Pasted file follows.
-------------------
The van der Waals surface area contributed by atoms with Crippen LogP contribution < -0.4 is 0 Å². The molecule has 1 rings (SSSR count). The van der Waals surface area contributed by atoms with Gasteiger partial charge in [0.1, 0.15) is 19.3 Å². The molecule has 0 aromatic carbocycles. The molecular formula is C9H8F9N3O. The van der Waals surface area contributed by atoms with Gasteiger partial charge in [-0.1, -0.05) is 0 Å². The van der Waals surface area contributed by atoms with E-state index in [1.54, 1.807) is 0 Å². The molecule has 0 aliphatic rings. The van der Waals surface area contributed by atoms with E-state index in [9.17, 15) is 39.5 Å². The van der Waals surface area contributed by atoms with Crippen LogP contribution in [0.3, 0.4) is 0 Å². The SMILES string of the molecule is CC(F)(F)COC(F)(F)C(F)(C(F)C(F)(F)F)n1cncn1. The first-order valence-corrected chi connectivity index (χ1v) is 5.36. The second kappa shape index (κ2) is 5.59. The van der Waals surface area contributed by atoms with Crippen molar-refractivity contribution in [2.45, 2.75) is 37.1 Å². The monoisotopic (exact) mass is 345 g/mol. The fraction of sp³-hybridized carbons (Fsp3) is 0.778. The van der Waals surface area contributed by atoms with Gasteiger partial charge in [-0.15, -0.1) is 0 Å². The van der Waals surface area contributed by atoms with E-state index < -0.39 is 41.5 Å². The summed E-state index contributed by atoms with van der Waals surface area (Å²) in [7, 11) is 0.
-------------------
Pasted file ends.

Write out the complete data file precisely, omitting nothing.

The van der Waals surface area contributed by atoms with Crippen LogP contribution < -0.4 is 0 Å². The molecule has 1 rings (SSSR count). The van der Waals surface area contributed by atoms with Gasteiger partial charge in [0.1, 0.15) is 19.3 Å². The molecule has 0 aromatic carbocycles. The molecular formula is C9H8F9N3O. The van der Waals surface area contributed by atoms with Gasteiger partial charge in [-0.1, -0.05) is 0 Å². The van der Waals surface area contributed by atoms with E-state index in [1.54, 1.807) is 0 Å². The molecule has 0 aliphatic rings. The van der Waals surface area contributed by atoms with E-state index in [9.17, 15) is 39.5 Å². The van der Waals surface area contributed by atoms with Crippen LogP contribution in [0.3, 0.4) is 0 Å². The SMILES string of the molecule is CC(F)(F)COC(F)(F)C(F)(C(F)C(F)(F)F)n1cncn1. The first-order valence-corrected chi connectivity index (χ1v) is 5.36. The second kappa shape index (κ2) is 5.59. The van der Waals surface area contributed by atoms with Crippen molar-refractivity contribution in [2.45, 2.75) is 37.1 Å². The monoisotopic (exact) mass is 345 g/mol. The fraction of sp³-hybridized carbons (Fsp3) is 0.778. The van der Waals surface area contributed by atoms with Gasteiger partial charge in [-0.15, -0.1) is 0 Å². The van der Waals surface area contributed by atoms with E-state index < -0.39 is 41.5 Å². The summed E-state index contributed by atoms with van der Waals surface area (Å²) in [7, 11) is 0.